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Timesharing, or how to own 1/52nd of a Caribbean condo

With the price of real estate what it is, many people are finding it difficult to buy a home, let alone a vacation property. Yet, because of an unusual new concept known as time sharing, vacation homes are actually more affordable now than they have been in years.

Because of time sharing, the Chicago couple who wants a condominium on a Caribbean island or a yacht resting in a Florida harbor need not lay out $100, 000 for the condo or $400,000 for the yacht. For prices ranging from $5,000 to

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The catch is that they don't own the condo or the yacht at all times -- only for a specified time,usually one week, each year. During the rest of the year the other property is inhabited by other time sharers or else rented out by the resort firm that manages it.

Over 250,000 Americans have opted for time-sharing plans offered by resorts in Aspen, Nantucket, the Riviera, Fiji, the Poconos, western Canada, and almost any place travelers frequent. Most lodgings are condominiums, but some are houseboats, yachts, staterooms in cruise ships, hotels, beach cottages, ski chalets, and converted railway cars.

Some resorts, like Tristam's Landing on Nantucket, offer fee simple ownership , which means the buyer owns the property for the same time each year until he disposes of it. Just as in any other real estate transaction, the buyer gets a deed that can be sold, willed, or transfered.

Palmas del Mar, a lush, 2,700-acre resort in Puerto Rico, is one of many that offers a right-to-use form of ownership that expires after a certain amount of time, in this case 25 years. Buyers at Palmas can will their time share or sell it providing the sale does not exceed the purchase price. On the average, the purchase price of a right-to-use time share is 30 percent less than fee simple.

With either method buyers must also pay an annual fee to cover expenses such as heat, security, electricity, maintenance, furniture replacement, and property taxes. The fees are usually at least $100 for every week bought, and are subject to rise along with inflation and operating costs.

Time sharing is ideally designed for those who like the same vacation spot each year, and don't like to worry about reservations and available space. But those who don't want the same vacation each year have the options of renting their property or trading with other time sharers. All resorts that offer time sharing are affiliated with a vacation exchange service, usually Resort Condominiums International or Interval International. Time sharers are limited to trading for vacations at resorts connected to the same exchange service.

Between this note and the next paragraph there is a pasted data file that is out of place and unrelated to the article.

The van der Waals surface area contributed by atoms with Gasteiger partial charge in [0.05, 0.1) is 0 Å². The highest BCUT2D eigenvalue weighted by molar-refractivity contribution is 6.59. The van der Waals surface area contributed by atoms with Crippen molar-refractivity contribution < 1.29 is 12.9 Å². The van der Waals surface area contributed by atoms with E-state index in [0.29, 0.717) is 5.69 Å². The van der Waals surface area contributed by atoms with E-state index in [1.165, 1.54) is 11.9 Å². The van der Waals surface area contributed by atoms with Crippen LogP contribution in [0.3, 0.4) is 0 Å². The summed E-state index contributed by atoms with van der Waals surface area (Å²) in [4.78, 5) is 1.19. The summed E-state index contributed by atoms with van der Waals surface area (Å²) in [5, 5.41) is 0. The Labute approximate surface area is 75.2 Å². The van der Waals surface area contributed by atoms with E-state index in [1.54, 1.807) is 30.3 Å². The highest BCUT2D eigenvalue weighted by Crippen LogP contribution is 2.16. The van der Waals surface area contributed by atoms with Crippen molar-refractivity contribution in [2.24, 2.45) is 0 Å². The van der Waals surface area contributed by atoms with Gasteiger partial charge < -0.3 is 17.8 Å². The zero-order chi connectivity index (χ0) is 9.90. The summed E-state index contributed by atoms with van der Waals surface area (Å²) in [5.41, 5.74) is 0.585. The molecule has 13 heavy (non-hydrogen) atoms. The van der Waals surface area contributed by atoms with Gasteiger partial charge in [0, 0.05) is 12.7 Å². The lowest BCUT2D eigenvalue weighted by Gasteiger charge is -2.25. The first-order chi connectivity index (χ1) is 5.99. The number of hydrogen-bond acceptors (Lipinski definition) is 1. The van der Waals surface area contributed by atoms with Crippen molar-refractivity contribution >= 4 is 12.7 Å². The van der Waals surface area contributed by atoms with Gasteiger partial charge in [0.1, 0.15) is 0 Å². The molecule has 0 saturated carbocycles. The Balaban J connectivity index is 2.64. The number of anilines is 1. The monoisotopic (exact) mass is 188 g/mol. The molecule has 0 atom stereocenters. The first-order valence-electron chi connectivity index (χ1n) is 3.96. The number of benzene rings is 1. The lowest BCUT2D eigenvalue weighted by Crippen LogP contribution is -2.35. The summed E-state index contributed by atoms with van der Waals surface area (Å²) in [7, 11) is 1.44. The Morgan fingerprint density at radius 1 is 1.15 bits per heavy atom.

The 100,000 members of Resort Condominiums International pay $36 a year in membership dues, which entitles them to a directory of trading options and discounts on travel expenses such as rental cars. If an exchange is made, there is an additional fee of $28. At Interval International the 85,000 members pay $ 35 in dues and an additional $35 exchange fee.

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At either organization members can only trade for a time share of equivalent value -- a $1,000 week in Florida during August will not fetch a $15,000 Christmas week in Vail. All exchanges require planning -- Resort Condominiums International requires 60 days advance notice and two alternate choices. Despite such conditions, both organizations have a successful-exchange rate of over 80 percent.

The fact that over a quarter of a million Americans have bought time shares is amazing when one considers that only 17,000 did so in 1975. To find out just who these purchasers are the Resort Time Sharing Council recently sponsored at poll of 10,000 time sharers at 183 resorts. Most were between 35 and 55, married with several children, and had incomes of over $30,000 a year. A whopping 86 percent said they were pleased with their transactions.

But despite such findings, time sharing can have its pitfalls and should not be done without a good deal of forethought. A useful guide is "The Buyer's Guide to Resort Timesharing" by Carl Burlingame, available by sending $7 to C.H.B. Company, PO box 184, Los Angeles, Calif. 94022. some things to consider are:

* Time sharing should not be purchased as an investment alone -- or at all. Although the purchase price will most likely rise with inflation, and is, in the long run, cheaper than renting, there is no ready resale market yet. Because over 100 new resorts get into the time sharing market each year, supply is keeping pace with demand.

* Do not buy a time share purely because of the trading option. The location , time period, and amenities of the home resort should be selected on the basis of your vacation needs.

* A maintenance fee that is exceptionally low -- under $100 a week -- can mean that the property is not well cared for. It is essential to find out -- and get in writing -- exactly what the fee covers. Make sure there is a limit on how much the fee can rise each year.

* Make sure that the resort is in good financial shape and is not turning to time sharing because it cannot sell its condominiums. Consider if it will be able to provide good services and amenities throughout the time-sharing period.

* Above all, use all the precautions that you would in buying a home. Review any contracts involved in the transaction with a lawyer.

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